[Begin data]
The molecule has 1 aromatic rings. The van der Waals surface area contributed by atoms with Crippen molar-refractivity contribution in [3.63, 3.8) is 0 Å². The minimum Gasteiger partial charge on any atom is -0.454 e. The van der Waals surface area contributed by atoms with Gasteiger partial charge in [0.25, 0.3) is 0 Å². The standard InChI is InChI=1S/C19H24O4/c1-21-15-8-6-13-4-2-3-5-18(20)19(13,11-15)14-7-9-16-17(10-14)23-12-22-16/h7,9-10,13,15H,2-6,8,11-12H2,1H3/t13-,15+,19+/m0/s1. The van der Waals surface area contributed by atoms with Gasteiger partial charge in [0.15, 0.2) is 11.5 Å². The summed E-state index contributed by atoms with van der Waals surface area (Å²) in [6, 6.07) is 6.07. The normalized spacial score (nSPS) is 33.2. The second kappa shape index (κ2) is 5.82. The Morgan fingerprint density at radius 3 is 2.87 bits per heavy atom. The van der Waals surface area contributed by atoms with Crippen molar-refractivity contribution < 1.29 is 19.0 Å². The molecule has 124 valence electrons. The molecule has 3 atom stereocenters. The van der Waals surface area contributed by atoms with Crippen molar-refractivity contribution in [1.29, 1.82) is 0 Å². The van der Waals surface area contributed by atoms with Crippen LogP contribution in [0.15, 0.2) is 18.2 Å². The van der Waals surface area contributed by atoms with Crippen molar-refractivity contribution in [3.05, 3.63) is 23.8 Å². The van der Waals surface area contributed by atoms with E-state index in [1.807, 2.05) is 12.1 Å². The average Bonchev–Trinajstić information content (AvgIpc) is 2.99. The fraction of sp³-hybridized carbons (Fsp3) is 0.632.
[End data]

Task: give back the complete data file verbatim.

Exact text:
The molecule has 1 aromatic rings. The van der Waals surface area contributed by atoms with Crippen molar-refractivity contribution in [3.63, 3.8) is 0 Å². The minimum Gasteiger partial charge on any atom is -0.454 e. The van der Waals surface area contributed by atoms with Gasteiger partial charge in [0.25, 0.3) is 0 Å². The standard InChI is InChI=1S/C19H24O4/c1-21-15-8-6-13-4-2-3-5-18(20)19(13,11-15)14-7-9-16-17(10-14)23-12-22-16/h7,9-10,13,15H,2-6,8,11-12H2,1H3/t13-,15+,19+/m0/s1. The van der Waals surface area contributed by atoms with Gasteiger partial charge in [0.15, 0.2) is 11.5 Å². The summed E-state index contributed by atoms with van der Waals surface area (Å²) in [6, 6.07) is 6.07. The normalized spacial score (nSPS) is 33.2. The second kappa shape index (κ2) is 5.82. The Morgan fingerprint density at radius 3 is 2.87 bits per heavy atom. The van der Waals surface area contributed by atoms with Crippen molar-refractivity contribution < 1.29 is 19.0 Å². The molecule has 124 valence electrons. The molecule has 3 atom stereocenters. The van der Waals surface area contributed by atoms with Crippen molar-refractivity contribution in [1.29, 1.82) is 0 Å². The van der Waals surface area contributed by atoms with Crippen LogP contribution in [0.15, 0.2) is 18.2 Å². The van der Waals surface area contributed by atoms with Crippen molar-refractivity contribution in [3.05, 3.63) is 23.8 Å². The van der Waals surface area contributed by atoms with E-state index in [1.807, 2.05) is 12.1 Å². The average Bonchev–Trinajstić information content (AvgIpc) is 2.99. The fraction of sp³-hybridized carbons (Fsp3) is 0.632.